The terms “idea” and “concept” are ambiguous in English, and have been used with many different meanings in philosophy and psychology. In particular, they have been used to mean universals (e.g., Husserl), sensory images (Hume), objects of thought (Descartes), contents (Burge), senses (Katz), conceptions or belief systems (many contemporary psychologists), and mental representations generally (Brentano). We will use “idea” and “concept” exclusively for thought-parts, distinguishing them from universals and other objects, images, and conceptions (see Chapter 19) as well as from contents (§15.6) and senses (§21.1). An idea, on my conception, is only one kind of mental representation. Whereas ideas or concepts are wordlike mental representations, images are picturelike, and conceptions are theorylike.
Even when “idea” and “concept” both denote thought-parts, they have somewhat different patterns of usage in standard English. The terms are equally natural when discussing expression or containment. They are interchangeable when discussing the contents and objects of thought-parts, and what they represent.
Chapter 2 began with the fundamental distinction between speaker meaning and word meaning. Even though “banana” means a kind of fruit, Alfred Kahn once used it to mean a decline in the gross national product in order to make fun of politicians who wanted him to avoid the terms “recession” and “depression” because of their negative associations. We have defined what it is for a speaker to mean or express something in terms of the speaker's intentions. We must now begin analyzing what it is for a word or other expression to mean something or to express an idea. What makes it true, for example, that “vixen” means “female fox” in English, but does not mean anything in French? Why does “jument” mean “female horse” in French today, whereas earlier it meant “pack horse”?
It seems self-evident that such facts about English and French are determined in some way by facts about the individuals who have actually spoken English and French. It would be as hard to maintain that an abstract system such as English arose and evolved independent of the actions of concrete human beings as it would be to maintain that the species Canis familiaris arose and evolved independent of concrete dogs.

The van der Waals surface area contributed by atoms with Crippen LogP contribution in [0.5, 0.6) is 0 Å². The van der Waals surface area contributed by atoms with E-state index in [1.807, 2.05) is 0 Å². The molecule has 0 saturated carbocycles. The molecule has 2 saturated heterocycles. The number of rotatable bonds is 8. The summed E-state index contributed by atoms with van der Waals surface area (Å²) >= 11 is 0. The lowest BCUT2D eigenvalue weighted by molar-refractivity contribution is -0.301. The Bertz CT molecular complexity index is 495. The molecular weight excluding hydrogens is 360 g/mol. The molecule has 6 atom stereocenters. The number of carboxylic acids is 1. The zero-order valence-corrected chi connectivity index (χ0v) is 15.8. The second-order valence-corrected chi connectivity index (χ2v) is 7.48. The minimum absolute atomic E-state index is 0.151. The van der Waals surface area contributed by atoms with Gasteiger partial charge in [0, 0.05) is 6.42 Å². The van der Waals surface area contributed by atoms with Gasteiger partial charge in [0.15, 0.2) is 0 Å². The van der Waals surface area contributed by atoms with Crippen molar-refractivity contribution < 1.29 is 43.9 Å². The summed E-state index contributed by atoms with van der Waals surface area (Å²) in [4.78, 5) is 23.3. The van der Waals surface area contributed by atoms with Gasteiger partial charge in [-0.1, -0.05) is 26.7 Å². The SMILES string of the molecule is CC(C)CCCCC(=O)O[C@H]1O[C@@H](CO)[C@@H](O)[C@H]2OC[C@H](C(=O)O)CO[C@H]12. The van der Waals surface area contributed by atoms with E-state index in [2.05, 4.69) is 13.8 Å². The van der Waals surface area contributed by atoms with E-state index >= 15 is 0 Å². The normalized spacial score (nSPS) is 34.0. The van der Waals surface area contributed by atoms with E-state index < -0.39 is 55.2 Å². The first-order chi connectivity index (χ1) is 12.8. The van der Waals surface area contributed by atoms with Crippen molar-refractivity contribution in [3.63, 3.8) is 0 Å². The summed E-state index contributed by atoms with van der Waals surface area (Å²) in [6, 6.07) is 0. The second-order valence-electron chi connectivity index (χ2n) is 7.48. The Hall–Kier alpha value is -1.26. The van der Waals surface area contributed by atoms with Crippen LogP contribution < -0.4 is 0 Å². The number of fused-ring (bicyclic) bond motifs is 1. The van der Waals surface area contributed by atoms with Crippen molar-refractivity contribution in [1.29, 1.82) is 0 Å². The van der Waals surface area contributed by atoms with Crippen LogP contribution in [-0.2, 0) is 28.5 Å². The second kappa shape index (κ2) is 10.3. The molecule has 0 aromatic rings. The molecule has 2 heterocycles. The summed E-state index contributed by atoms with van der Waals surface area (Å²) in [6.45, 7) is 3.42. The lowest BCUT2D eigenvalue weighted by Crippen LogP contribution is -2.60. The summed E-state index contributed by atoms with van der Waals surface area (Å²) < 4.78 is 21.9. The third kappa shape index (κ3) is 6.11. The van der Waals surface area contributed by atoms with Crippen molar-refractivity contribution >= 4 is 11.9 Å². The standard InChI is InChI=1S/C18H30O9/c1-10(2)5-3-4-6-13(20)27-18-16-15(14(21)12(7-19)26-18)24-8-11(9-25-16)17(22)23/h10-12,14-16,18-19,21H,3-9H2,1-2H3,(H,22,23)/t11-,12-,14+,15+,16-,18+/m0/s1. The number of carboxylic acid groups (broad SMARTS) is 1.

I argued in Parts I and II that the venerable formula “meaning consists in the expression of ideas” is true for the vast majority of expressions when the term “idea” denotes thoughts and their parts. I have devoted Part III to clarifying the notion of thought and ideation invoked in the expression theory, defending the assumption that thoughts have parts, and showing that occurrent thought plays an essential and distinctive role in the explanation of human behavior. I believe that the definition of “idea” and “concept” as denoting thoughts and their cognitive parts (Definition 15.1) is an accurate analysis of one of the standard meanings of these terms rather than an unconventional stipulation. Nonetheless, ever since the “new way of ideas” emerged with Hobbes, Descartes, and Locke, the terms “idea” and “concept” have been officially applied by philosophers, psychologists, and linguists to almost everything but thought-parts, including objects of thought, contents, images, words, inner speech, and conceptions or belief systems. Some of this usage seems to have been motivated by reductive theorizing, some by simple blindness. Nearly everyone who has used the terms “concept” and “idea” has done so inconsistently and unrigorously, defining them differently on different occasions or applying them when their official definition does not apply.
A man is thinking of the sky, on my analysis, provided a certain thought-part is occurring to him, namely, the idea of the sky. In general: S is thinking of Φ iff the idea of Φ is occurring to S (Definition 12.2).